The Welsh Highland Railway
8 pm Thursday
The Welsh Highland Railway, at 27 miles, is Britain’s longest heritage railway. Andy Savage described how the Railway, a narrow gauge line that linked Porthmadog with Snowdonia and a northern terminus three miles south of Caernarfon, grew from a series of minor narrow gauge railways built between 1828 and 1912.
The Welsh Highland Railway was completed and opened in 1923, supported by the local MP and Prime Minister, David Lloyd-George. The railway was a commercial failure, going into receivership in 1927 and closing to traffic in 1936. The track was lifted in 1942, but the company remained in receivership and continued to own the land. In the 1980s the neighbouring Ffestiniog Railway decided to restore the railway, and to extend it north to Caernarfon. Andy described the sequence of reopening, and the engineering problems involved, before going on to note how the Ffestiniog had subsequently developed the railway in operation. The rebuilding of the Welsh Highland cost an initial £27m, and contributes some £15m a year to the economy of North Wales; indeed, the First Minister has commented that it was the best single investment the Welsh Assembly Government has ever made.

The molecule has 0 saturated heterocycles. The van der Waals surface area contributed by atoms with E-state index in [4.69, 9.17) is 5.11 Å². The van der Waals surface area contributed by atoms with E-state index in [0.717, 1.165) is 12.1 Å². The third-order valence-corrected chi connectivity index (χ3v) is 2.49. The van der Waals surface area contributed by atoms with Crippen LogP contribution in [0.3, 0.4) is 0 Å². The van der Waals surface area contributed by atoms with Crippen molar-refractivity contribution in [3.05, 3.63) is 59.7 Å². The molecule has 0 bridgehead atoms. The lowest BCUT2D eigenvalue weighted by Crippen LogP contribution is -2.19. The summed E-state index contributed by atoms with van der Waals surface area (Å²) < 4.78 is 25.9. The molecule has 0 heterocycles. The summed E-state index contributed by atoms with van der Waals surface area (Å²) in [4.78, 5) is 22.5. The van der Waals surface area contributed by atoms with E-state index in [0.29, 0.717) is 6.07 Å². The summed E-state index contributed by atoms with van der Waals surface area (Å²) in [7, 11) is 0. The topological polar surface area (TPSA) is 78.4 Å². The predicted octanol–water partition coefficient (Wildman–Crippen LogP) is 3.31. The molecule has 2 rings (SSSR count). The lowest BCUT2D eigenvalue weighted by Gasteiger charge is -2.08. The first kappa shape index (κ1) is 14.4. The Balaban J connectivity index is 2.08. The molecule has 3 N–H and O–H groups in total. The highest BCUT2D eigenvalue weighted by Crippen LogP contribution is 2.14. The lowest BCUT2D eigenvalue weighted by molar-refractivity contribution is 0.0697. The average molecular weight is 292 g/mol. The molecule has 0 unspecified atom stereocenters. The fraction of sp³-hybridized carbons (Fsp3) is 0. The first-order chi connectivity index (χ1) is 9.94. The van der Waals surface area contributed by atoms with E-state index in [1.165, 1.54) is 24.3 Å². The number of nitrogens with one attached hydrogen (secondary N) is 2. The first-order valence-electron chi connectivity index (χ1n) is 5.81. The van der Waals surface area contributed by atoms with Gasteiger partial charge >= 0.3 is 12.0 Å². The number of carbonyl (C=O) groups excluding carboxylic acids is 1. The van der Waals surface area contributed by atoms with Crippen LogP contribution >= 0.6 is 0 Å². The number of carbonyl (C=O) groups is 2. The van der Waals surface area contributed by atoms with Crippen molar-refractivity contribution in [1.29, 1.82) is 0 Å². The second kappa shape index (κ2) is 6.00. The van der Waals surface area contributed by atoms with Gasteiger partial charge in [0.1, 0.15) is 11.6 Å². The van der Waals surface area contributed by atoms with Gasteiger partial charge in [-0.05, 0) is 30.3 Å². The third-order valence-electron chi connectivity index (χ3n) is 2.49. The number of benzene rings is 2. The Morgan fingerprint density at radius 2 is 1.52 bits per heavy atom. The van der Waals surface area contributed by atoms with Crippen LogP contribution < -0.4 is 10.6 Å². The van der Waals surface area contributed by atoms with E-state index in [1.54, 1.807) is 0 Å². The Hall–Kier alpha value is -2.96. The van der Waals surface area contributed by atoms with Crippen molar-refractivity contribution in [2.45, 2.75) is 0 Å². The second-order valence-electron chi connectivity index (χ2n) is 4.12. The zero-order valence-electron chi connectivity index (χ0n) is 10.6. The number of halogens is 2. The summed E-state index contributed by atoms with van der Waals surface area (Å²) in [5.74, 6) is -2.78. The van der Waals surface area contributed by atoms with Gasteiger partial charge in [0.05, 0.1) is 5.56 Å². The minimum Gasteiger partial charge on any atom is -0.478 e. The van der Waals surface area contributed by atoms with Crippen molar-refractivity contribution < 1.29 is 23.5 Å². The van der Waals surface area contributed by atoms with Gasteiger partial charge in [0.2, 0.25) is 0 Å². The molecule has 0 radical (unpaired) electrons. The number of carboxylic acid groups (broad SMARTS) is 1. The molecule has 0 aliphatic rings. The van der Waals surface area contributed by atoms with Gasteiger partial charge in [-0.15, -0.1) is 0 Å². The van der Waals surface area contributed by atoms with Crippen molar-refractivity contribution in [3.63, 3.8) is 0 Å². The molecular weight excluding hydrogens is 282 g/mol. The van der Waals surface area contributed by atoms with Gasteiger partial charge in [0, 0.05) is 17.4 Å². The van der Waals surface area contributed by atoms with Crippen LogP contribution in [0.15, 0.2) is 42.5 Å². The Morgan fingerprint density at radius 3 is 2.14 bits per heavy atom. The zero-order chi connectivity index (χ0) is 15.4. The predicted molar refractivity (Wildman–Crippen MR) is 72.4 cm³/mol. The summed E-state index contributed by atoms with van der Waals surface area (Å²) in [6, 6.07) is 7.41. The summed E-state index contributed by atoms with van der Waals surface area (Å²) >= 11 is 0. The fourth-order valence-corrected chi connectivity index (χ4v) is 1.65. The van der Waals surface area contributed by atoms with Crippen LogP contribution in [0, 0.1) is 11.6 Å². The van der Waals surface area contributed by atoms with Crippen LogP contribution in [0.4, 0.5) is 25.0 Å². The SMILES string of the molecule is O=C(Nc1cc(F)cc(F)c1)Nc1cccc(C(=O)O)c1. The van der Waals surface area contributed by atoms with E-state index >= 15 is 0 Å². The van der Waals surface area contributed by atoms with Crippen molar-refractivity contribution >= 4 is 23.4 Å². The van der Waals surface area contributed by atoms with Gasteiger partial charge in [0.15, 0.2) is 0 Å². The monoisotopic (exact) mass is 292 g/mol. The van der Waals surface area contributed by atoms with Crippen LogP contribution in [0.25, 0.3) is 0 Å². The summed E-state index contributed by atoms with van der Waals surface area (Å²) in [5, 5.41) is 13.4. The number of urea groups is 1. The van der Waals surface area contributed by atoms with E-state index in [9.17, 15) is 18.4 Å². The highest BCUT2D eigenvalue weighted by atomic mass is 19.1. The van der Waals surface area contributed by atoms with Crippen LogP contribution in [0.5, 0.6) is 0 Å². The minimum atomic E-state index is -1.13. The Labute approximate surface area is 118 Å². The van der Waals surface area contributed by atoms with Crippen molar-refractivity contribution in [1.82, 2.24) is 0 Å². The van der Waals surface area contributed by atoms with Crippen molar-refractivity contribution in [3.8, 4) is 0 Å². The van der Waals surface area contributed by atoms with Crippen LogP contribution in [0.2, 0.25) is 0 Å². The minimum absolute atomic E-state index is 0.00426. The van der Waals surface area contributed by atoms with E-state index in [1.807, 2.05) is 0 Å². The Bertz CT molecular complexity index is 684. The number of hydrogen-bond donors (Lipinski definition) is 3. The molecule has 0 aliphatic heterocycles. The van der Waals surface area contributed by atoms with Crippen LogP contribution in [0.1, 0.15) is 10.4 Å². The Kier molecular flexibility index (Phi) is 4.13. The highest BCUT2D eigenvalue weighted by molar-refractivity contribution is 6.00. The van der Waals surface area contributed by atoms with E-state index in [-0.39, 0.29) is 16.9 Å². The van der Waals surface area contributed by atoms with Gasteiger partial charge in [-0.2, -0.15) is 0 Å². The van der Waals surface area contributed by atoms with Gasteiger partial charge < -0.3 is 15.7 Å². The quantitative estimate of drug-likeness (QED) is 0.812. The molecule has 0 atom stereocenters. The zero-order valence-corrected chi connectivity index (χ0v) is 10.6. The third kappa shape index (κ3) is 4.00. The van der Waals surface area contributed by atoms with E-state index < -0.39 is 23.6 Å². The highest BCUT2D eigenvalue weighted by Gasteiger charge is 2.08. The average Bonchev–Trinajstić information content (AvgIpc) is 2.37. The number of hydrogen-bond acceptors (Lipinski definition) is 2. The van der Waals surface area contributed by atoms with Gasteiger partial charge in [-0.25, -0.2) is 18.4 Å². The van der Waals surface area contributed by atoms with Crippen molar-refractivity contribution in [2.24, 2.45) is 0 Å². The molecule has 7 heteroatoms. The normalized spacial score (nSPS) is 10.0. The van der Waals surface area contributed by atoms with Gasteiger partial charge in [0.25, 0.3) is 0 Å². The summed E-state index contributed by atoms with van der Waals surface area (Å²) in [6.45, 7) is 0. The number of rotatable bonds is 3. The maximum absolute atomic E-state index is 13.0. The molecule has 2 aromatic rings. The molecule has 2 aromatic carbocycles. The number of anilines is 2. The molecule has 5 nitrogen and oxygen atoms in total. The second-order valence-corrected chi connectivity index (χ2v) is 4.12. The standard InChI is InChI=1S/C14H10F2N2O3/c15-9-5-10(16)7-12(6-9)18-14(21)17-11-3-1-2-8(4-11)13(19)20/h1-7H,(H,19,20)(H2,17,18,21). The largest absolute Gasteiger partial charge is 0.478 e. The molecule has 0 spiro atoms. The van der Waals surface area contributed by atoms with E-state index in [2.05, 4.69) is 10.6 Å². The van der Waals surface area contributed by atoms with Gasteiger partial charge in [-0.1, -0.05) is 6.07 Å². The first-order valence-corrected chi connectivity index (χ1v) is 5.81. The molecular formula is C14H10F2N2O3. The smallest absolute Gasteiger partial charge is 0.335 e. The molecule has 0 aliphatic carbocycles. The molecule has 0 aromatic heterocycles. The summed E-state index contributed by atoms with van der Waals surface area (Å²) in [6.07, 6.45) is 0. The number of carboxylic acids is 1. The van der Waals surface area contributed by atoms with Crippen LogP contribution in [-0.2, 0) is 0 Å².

Andy, until recently the Chairman of Avenue House Estate Trust, is a career railwayman. He joined British Rail as a trainee Civil Engineer in 1970, and retired as Deputy Chief Inspector of Railway Accident Investigation at the start of 2010. Since then he has worked as Executive Director of the Railway Heritage Trust, giving grants for the restoration of listed stations and structures across the UK.
The meeting took place at Avenue House, located in Stephens House and Gardens, 17 East End Road, Finchley N3 3QE.